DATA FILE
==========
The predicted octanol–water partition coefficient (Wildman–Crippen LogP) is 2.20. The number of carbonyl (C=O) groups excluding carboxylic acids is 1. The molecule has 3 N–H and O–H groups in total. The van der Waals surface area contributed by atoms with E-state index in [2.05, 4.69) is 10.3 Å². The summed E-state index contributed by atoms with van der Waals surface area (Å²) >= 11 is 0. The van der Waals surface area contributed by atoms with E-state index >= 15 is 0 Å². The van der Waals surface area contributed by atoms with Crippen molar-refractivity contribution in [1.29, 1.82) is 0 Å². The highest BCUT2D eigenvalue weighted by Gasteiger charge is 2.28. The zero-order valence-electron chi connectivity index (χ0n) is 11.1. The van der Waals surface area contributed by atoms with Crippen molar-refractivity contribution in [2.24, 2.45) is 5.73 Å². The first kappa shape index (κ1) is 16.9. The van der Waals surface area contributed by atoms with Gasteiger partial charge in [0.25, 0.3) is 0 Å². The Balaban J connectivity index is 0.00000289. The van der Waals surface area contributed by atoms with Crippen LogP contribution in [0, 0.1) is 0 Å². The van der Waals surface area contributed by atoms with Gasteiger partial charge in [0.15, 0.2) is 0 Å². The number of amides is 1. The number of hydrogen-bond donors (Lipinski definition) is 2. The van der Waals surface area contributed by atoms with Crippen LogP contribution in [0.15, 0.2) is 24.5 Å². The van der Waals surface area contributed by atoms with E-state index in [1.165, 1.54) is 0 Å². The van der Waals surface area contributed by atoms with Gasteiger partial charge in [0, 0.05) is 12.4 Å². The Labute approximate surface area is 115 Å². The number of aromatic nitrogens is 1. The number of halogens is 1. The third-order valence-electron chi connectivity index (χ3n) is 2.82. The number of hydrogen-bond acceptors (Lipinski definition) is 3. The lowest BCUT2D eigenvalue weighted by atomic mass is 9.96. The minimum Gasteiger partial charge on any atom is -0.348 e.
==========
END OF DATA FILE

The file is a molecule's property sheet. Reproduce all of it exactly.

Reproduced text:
The predicted octanol–water partition coefficient (Wildman–Crippen LogP) is 2.20. The number of carbonyl (C=O) groups excluding carboxylic acids is 1. The molecule has 3 N–H and O–H groups in total. The van der Waals surface area contributed by atoms with E-state index in [2.05, 4.69) is 10.3 Å². The summed E-state index contributed by atoms with van der Waals surface area (Å²) >= 11 is 0. The van der Waals surface area contributed by atoms with E-state index >= 15 is 0 Å². The van der Waals surface area contributed by atoms with Crippen molar-refractivity contribution in [1.29, 1.82) is 0 Å². The highest BCUT2D eigenvalue weighted by Gasteiger charge is 2.28. The zero-order valence-electron chi connectivity index (χ0n) is 11.1. The van der Waals surface area contributed by atoms with Crippen molar-refractivity contribution in [2.24, 2.45) is 5.73 Å². The first kappa shape index (κ1) is 16.9. The van der Waals surface area contributed by atoms with Gasteiger partial charge in [0.25, 0.3) is 0 Å². The Balaban J connectivity index is 0.00000289. The van der Waals surface area contributed by atoms with Crippen LogP contribution in [0, 0.1) is 0 Å². The van der Waals surface area contributed by atoms with Gasteiger partial charge in [0.15, 0.2) is 0 Å². The number of amides is 1. The number of hydrogen-bond donors (Lipinski definition) is 2. The van der Waals surface area contributed by atoms with Crippen LogP contribution in [0.15, 0.2) is 24.5 Å². The van der Waals surface area contributed by atoms with E-state index in [1.165, 1.54) is 0 Å². The van der Waals surface area contributed by atoms with Gasteiger partial charge in [0, 0.05) is 12.4 Å². The Labute approximate surface area is 115 Å². The number of aromatic nitrogens is 1. The number of halogens is 1. The third-order valence-electron chi connectivity index (χ3n) is 2.82. The number of hydrogen-bond acceptors (Lipinski definition) is 3. The lowest BCUT2D eigenvalue weighted by atomic mass is 9.96. The minimum Gasteiger partial charge on any atom is -0.348 e.